We are often asked about the visitation rights of grandparents. In Virginia, the courts use a number of factors to determine what is in the child’s best interest, which is the standard the court must use to determine visitation rights. However, if (1) you are a grandparent seeking visitation and both parents object, (2) only one parent is living or, as noted below, (3) one parent objects and the other parent does not give an opinion; you must first prove that the child will suffer “actual harm” before the courts will even apply the factors to determine if the visitation is in the child’s best interest.
A local Virginia court recently denied a grandmother visitation rights where her daughter, the child’s mother, did not want visitation to occur. The visitation was denied even though the grandmother had a strong relationship with the child for the first three years of his life and the guardian ad litem (an attorney looking out for the child’s best interests) recommended the grandmother have visitation. The court ruled that the grandmother’s absence from the child’s life, without more evidence, would not meet the necessary “actual harm” standard to grant visitation.
Grandmother could not prove "actual harm."
While there are a number of previously-decided court decisions that influenced the judge to rule against the grandmother and in favor of the mother, the main reason was that the father’s lack of voiced opposition (despite the father not being in the child’s or mother’s life) did not, as the Court stated, “equate to agreement or even acquiescence to Grandmother’s requested visitation.” Thus, regardless of the reasons why the child’s father was out of the picture because he didn’t explicitly support grandmother’s request, the “actual harm” standard had to apply. While the Court felt the evidence showed that the grandmother’s absence would not be in the child’s best interest, without any testimony from a psychologist or psychiatrist (which there was none presented in this case), the “actual harm” standard was not met and the Court had to dismiss the grandmother’s petition under Virginia law.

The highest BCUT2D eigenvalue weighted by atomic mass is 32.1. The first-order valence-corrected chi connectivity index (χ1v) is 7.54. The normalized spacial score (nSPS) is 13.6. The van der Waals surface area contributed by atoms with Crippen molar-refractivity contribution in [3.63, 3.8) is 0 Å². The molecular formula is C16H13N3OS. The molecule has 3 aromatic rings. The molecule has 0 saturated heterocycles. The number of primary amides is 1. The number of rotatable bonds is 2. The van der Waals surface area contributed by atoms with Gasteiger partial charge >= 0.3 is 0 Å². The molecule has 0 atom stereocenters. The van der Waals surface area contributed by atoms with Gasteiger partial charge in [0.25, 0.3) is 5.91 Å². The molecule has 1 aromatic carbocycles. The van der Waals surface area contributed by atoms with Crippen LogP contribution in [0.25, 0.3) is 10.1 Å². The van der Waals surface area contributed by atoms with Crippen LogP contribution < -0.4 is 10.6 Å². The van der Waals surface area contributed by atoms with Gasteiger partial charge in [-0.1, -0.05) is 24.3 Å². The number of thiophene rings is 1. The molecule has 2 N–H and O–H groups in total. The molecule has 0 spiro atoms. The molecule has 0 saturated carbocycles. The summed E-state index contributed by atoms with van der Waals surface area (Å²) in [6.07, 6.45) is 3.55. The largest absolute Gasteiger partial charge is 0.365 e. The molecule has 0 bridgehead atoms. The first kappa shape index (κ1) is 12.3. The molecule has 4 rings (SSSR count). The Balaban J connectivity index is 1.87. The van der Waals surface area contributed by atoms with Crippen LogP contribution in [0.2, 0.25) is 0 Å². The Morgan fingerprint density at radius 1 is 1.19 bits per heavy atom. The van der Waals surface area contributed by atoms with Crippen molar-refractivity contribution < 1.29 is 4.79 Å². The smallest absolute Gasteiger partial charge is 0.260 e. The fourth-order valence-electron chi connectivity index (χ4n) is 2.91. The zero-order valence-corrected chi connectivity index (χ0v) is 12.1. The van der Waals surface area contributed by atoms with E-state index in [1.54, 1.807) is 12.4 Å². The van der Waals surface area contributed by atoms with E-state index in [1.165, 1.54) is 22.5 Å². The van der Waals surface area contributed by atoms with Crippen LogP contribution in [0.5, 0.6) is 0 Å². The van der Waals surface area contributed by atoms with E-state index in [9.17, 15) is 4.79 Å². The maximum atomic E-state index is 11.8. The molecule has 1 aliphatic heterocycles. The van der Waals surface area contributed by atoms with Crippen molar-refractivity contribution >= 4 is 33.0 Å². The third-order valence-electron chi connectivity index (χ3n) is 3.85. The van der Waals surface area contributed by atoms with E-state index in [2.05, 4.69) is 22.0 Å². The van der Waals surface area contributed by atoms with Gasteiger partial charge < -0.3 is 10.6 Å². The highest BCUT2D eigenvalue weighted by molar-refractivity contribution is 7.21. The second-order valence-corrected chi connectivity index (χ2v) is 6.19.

Custody and visitation disputes can become very stressful and often times the courts’ decisions might seem unfair, but in every case, the main questions ultimately revolve around the best interest of the child. However, if you are a “person with a legitimate interest,” like a grandparent, you may have a higher burden than just proving this standard. For this reason, it is very important to hire an attorney that is well versed in Virginia law and has the necessary experience with these types of cases to ensure the right evidence is presented, and arguments made, to maximize your chances of prevailing.